I don’t know about you, but sometimes when I receive a text message I do wonder why the person did not pick up the phone and actually give me a call. I feel slightly put out by the fact that someone was unwilling to take the time to speak to me, choosing to tap out a message instead. I know that I am also guilty of this; sometimes there isn’t time for a conversation, occasionally I don’t feel like talking and sometimes I send the text message as a way of actively avoiding speaking.
Text messages allow for instantaneous communication, but there is also something slightly impersonal about it. And today there are many other ways to be in immediate contact without really being “in touch”. Some allow us to see the person we are talking to on the other side of the world, while others limit our communication to 140 characters.
In Biblical times there was no texting, email or telephone, and yet this week’s Torah portion reminds us of the different ways in which we can interact with others. We read that ‘Miriam and Aaron spoke against Moses because of the Cushite woman he had married’ (Numbers 12:1). However, this critique of their brother does not appear to be their only complaint. They continue by asking: ‘Has Adonai only spoken through Moses? Has God not also spoken through us?’ (Numbers 12:2).
God is clearly angered by their words and summons all three of them to the Tabernacle. There God says ‘If there is a prophet among you, I Adonai will make myself know to him in a vision; I will speak with him in a dream’ (Numbers 12:6). The one exception to this rule is Moses, as ‘with him I will speak mouth to mouth, openly, and not in riddles’ (Numbers 12:8).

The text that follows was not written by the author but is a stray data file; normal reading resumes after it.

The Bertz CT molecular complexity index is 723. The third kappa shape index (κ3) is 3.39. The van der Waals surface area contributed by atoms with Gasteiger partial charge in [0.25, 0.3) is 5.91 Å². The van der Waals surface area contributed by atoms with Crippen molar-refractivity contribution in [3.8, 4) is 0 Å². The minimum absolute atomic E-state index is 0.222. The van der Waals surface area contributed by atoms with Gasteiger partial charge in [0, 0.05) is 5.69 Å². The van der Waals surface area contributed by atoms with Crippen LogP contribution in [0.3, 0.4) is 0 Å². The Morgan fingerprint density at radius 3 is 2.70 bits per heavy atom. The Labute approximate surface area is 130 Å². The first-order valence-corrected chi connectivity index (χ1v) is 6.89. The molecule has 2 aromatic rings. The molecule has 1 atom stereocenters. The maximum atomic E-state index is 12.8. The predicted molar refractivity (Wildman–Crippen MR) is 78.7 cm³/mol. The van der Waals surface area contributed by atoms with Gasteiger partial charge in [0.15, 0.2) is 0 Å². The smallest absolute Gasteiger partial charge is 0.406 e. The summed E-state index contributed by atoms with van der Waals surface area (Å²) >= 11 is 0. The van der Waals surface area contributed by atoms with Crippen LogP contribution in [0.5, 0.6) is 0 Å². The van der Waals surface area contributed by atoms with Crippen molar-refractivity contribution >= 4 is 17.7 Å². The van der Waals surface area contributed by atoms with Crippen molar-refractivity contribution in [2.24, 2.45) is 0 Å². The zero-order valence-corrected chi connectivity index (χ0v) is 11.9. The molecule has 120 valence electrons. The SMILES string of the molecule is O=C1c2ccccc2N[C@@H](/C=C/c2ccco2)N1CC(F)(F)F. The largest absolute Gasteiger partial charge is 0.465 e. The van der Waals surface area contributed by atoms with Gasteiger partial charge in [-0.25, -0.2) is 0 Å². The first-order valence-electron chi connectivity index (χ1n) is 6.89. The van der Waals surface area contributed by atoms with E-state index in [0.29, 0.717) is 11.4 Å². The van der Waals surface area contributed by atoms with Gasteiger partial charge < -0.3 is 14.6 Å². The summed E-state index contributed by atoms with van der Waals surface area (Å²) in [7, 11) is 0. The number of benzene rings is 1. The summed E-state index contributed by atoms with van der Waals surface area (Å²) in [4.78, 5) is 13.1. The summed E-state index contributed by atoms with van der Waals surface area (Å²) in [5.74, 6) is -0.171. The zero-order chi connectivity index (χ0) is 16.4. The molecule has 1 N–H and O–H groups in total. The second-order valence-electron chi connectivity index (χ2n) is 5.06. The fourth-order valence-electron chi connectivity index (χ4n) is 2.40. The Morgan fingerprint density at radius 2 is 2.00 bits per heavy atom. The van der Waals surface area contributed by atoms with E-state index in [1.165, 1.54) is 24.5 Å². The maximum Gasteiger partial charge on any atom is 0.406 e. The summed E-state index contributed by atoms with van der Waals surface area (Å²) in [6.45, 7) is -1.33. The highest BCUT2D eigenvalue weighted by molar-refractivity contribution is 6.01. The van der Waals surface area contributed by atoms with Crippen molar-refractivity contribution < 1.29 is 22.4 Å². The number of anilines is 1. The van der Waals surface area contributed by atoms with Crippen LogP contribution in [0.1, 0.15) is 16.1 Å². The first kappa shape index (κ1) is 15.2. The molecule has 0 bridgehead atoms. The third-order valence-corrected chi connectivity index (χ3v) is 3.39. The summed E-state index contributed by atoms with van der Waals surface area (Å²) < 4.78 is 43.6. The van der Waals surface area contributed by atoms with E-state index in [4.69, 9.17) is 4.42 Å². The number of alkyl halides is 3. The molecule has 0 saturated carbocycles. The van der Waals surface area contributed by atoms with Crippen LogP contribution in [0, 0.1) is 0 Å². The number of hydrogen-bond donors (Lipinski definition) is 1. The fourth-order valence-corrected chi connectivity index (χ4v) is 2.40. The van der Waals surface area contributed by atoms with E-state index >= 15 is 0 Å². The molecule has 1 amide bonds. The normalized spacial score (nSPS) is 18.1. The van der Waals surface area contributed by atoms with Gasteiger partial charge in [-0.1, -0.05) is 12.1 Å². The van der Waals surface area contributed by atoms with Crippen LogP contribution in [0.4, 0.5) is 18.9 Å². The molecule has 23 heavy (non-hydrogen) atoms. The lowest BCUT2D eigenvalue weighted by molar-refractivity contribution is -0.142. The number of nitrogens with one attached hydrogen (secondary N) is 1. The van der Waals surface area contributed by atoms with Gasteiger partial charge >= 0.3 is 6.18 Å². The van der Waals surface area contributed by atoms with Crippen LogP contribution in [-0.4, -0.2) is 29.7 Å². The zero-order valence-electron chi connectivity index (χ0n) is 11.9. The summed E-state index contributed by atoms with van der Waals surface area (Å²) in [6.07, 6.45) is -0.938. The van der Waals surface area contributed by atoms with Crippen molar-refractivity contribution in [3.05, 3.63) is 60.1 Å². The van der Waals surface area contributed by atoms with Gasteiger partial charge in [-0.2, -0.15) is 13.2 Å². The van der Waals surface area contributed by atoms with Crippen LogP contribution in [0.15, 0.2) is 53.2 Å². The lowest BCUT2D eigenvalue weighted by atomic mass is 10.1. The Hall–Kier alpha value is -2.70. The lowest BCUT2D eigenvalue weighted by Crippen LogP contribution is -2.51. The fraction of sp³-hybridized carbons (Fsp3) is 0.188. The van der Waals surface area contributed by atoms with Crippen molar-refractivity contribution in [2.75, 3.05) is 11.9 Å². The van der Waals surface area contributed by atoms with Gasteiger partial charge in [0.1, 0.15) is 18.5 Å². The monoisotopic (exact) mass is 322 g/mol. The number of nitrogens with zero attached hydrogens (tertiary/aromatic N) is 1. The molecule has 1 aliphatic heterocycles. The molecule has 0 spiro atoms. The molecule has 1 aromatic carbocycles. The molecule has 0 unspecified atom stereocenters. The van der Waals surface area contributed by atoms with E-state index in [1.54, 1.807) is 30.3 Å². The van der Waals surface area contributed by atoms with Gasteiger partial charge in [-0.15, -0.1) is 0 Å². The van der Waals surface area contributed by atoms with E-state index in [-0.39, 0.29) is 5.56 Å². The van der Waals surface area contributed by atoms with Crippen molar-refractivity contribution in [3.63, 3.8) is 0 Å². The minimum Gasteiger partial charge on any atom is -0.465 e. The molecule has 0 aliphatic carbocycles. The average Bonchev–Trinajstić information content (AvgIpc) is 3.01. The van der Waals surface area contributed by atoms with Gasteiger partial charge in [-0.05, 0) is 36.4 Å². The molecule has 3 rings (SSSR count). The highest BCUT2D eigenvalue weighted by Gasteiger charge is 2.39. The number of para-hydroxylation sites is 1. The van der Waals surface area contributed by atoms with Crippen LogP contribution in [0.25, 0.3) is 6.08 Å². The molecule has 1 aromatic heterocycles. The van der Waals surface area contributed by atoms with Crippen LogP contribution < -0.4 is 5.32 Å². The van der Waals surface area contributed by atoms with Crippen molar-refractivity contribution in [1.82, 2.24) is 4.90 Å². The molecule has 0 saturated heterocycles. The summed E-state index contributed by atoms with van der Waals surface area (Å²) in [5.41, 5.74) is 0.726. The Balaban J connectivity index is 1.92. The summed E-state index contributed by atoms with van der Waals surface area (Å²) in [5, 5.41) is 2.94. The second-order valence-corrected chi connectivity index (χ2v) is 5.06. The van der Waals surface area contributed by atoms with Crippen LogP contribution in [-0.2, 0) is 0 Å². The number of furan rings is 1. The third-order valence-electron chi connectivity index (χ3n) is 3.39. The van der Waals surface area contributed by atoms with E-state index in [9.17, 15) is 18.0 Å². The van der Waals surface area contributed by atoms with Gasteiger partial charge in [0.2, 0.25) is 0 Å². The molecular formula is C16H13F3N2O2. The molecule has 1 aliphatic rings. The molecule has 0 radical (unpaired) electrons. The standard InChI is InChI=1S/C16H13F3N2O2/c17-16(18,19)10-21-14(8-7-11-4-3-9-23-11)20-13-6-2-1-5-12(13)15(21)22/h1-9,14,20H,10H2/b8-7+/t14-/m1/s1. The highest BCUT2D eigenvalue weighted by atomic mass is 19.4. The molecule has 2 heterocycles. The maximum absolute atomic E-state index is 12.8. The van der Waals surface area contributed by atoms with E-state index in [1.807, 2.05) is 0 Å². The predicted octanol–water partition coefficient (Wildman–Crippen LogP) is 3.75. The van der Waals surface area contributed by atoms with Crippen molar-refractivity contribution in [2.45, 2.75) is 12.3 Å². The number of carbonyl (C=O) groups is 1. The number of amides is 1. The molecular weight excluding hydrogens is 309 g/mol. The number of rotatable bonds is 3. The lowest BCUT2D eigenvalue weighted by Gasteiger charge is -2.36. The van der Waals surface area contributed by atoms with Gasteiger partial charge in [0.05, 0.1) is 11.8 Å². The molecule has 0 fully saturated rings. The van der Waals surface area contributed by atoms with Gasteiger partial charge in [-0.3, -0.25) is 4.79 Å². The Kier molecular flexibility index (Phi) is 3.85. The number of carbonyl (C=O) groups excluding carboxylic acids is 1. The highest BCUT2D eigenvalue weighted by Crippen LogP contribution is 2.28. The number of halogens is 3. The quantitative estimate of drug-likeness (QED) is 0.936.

There is a difference between the way that God speaks to Moses and the way that all the other prophets are addressed. With Moses the interaction and exchange is direct, with that powerful sense of the two almost sitting across from each other, mouth to mouth, during the exchange. My Bat Mitzvah student Sydney suggested that in our modern world, where we can avoid direct interaction through phone calls and text messages, we lose some of the power and possibility of a face to face conversation. Using the example of Moses, she offered the insight that while it might be easier to text someone, it is always better to speak to them in person.
In the words used by God, there is also a reminder that without direct conversation there is often the possibility of misunderstanding. With visions, dreams and riddles there was always the possibility that the prophets would misunderstand what God was saying. Moses was immune to this. Similarly when we send a text message or even an email there is always the potential that the words will be misunderstood. It is only when sitting across from the other person, watching their face, that we can really see how our words are heard and understood.
Together with the Torah portion, Sydney reminds us that sometimes it is important to take the additional time to have a proper conversation with someone, and to interact directly, rather than simply relying on words on a screen.
And if you want to listen to this Two Minutes of Torah: